Why Are Evictions So Costly? (and How to Avoid Them)

Evictions are not something everyone wants to avoid. They are costly, take time, and could have long term ramifications for both parties.

Evictions are costly, time-consuming, and stressful. However, unfortunately they are also sometimes necessary. The primary reason for evictions in the US is missed and late rent payments. This could be for any number of reasons, ultimately though, failure to pay rent is not sustainable for the landlord and is an eviction offence.

Generally speaking, evictions require the landlord to first submit a written notice to their tenant, as specified in the state’s termination statute.

In the case of failure to pay rent a pay rent or quit notice would need to be submitted. This notice gives the tenant a formal warning that should they not resolve the issue within the set period of time established by law that their landlord will be pursuing an eviction. In the case of a pay or quit notice the tenant needs to pay all overdue rent amounts in the given time. If the tenant does not resolve the issue promptly the eviction will go to court and may require a hearing.

The eviction process is time-consuming and can become expensive for both parties involved. This is especially problematic when you realise that most evictions could have been prevented. In this article, we take a closer look at the process of an eviction, the costs, and what landlords can do to mitigate the risks of having an eviction.

Please note due to the COVID-19 pandemic there is currently an eviction moratorium through June 2021. Read more about it here.

The Eviction Process

If after signing a lease agreement a problem arises – either the rent is not paid, the tenants violate a clause in the lease contract, or they break the law – then you will want to follow eviction proceedings carefully. This process varies from state to state and so it’s recommended that you look up state-specific laws regarding your individual circumstances.

The first step in the process is to talk to your tenant. Ideally, you and your tenant will be able to resolve things before sending an eviction notice. However, if you can’t resolve the issue with your tenant the next step would be to begin the eviction process with a notice.

Every state has different rules for how you must deliver a Notice to Quit, so you must check your state’s eviction laws. Some states require the landlord or a representative of the landlord to serve the Notice to Quit in person. Others allow you to send the tenant the Notice to Quit by first-class certified mail instead of serving it in person. Certain states require this Notice to be formally delivered to the tenant by a state marshal.

Depending on the reason for the eviction, the length of the lease and lease type there are various lengths of time that you will have to wait after sending the notice. You will have to wait at the very least 3 days after they receive it before you can begin the eviction – however, in some cases, this might be as much as 30 days or even 60 days.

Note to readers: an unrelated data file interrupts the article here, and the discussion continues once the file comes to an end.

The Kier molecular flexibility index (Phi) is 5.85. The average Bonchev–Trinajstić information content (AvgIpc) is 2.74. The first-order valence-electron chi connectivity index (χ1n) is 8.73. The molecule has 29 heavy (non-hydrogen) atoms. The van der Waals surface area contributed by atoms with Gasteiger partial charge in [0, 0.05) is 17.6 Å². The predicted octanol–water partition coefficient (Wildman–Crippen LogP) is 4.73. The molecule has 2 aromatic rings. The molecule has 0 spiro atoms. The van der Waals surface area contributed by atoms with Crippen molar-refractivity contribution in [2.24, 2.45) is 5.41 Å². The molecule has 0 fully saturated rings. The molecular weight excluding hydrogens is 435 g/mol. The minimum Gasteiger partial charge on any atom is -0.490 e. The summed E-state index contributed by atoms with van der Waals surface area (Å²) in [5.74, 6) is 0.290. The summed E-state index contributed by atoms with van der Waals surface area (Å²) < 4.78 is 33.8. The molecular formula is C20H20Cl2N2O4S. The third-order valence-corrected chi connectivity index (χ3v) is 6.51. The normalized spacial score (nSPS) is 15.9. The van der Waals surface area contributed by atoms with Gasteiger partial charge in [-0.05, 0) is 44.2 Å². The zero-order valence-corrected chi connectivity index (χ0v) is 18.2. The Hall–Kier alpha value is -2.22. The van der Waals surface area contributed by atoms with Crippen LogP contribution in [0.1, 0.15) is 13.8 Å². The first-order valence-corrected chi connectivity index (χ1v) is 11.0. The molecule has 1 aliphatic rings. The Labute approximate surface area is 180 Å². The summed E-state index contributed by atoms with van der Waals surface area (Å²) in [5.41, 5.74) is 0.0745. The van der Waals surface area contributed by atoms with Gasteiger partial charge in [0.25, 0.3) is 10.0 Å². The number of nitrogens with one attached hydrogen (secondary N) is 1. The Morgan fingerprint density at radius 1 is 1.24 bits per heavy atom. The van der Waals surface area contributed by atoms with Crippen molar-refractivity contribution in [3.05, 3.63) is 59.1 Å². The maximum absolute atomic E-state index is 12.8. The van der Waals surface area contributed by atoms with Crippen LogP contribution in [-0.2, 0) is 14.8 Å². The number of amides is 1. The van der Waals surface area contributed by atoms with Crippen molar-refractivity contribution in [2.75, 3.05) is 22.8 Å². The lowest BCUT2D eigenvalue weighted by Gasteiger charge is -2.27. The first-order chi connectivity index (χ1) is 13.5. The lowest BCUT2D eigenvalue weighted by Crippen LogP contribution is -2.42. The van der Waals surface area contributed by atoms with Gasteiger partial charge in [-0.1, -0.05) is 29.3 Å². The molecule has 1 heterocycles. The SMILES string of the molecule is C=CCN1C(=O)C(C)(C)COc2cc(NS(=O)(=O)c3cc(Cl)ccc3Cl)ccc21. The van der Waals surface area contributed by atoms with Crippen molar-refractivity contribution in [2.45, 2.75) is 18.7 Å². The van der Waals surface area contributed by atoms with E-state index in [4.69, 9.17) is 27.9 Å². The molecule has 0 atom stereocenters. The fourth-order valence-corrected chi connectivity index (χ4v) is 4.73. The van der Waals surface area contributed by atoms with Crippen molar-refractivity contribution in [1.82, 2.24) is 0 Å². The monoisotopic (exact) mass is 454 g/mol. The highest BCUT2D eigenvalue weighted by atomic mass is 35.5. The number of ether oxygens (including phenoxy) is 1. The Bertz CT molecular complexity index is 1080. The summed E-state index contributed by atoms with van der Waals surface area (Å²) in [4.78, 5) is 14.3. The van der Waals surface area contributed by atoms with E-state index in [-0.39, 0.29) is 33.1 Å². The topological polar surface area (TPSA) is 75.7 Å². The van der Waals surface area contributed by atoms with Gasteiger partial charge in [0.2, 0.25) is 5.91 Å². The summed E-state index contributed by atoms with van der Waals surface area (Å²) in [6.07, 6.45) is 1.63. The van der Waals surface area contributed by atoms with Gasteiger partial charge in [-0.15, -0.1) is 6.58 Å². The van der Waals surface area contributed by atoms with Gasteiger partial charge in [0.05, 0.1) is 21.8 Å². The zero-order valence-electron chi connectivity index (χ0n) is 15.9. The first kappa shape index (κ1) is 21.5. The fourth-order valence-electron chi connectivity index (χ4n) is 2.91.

During this waiting period, the tenant normally has a final opportunity to resolve the issue. For example, if they owe rent then they will be required to pay. It’s important to note that at this point you must be careful about receiving partial payments as these can delay proceedings.

If the complaint continues to go unresolved after the notice period, then a complaint will need to be filed in court. Once the court date is set your tenant will receive a summons.

Finally, in court, you will both be required to present your evidence and the judge will make a final decision.

If the tenant wins you may be required to pay their court and attorney fees. If you win, then the tenant will be required to vacate the property. The judge will issue a Court Order, also known as a Warrant of Eviction or Writ of Restitution. Either your tenant will voluntarily leave, or a law enforcement officer may be required to remove the tenant and their belongings. Based on the lease agreement and local laws, your tenant may be responsible for paying your court filing fees, attorney fees, unpaid rent, and/or damages and penalties.

A Breakdown of Eviction Costs

Legal Fees

In most cases, you will want to hire an attorney to evict your tenant, especially since the eviction process can be complicated and the paperwork needs to be 100% accurate. Even a misspelt name can cause problems and delays. Attorneys can charge hundreds of dollars an hour and those hours can add up quickly.

How much the legal fees will be depends on the attorneys rates, their experience and the complexity of the case. However, you can expect to pay $500 or more in legal fees.

Court Costs

Again costs vary, however, every state charges a filing fee. So, while the cost of eviction in terms of court expenses will vary depending on which state your case takes place in, the national average for filing is $50. Keep in mind that there are also charges for a sheriff’s office to serve notice, so be sure to research this eviction cost as well.

Lost Rent

This is even harder to estimate. However, an eviction might take months – which means if you’re evicting because of non-payment of rent then this missed rent could continue to accrue over this time. Plus, there will be a vacancy period after they are removed and it could be several more weeks before you see any additional rent. In a worst-case scenario this could mean as much as 3 or more months of missed payments, however, a more conservative estimate would be 4 to 6 weeks of unpaid rent.

Add to this the fact that regardless of the court-ordered outcome, you may not be able to reclaim all the owed rent from this tenant once they are evicted and if there is property damage, this will be additional time spent dealing with contractors and making necessary repairs that will prolong the amount of time your property is left vacant and not bringing in any income.

Property Turnover Costs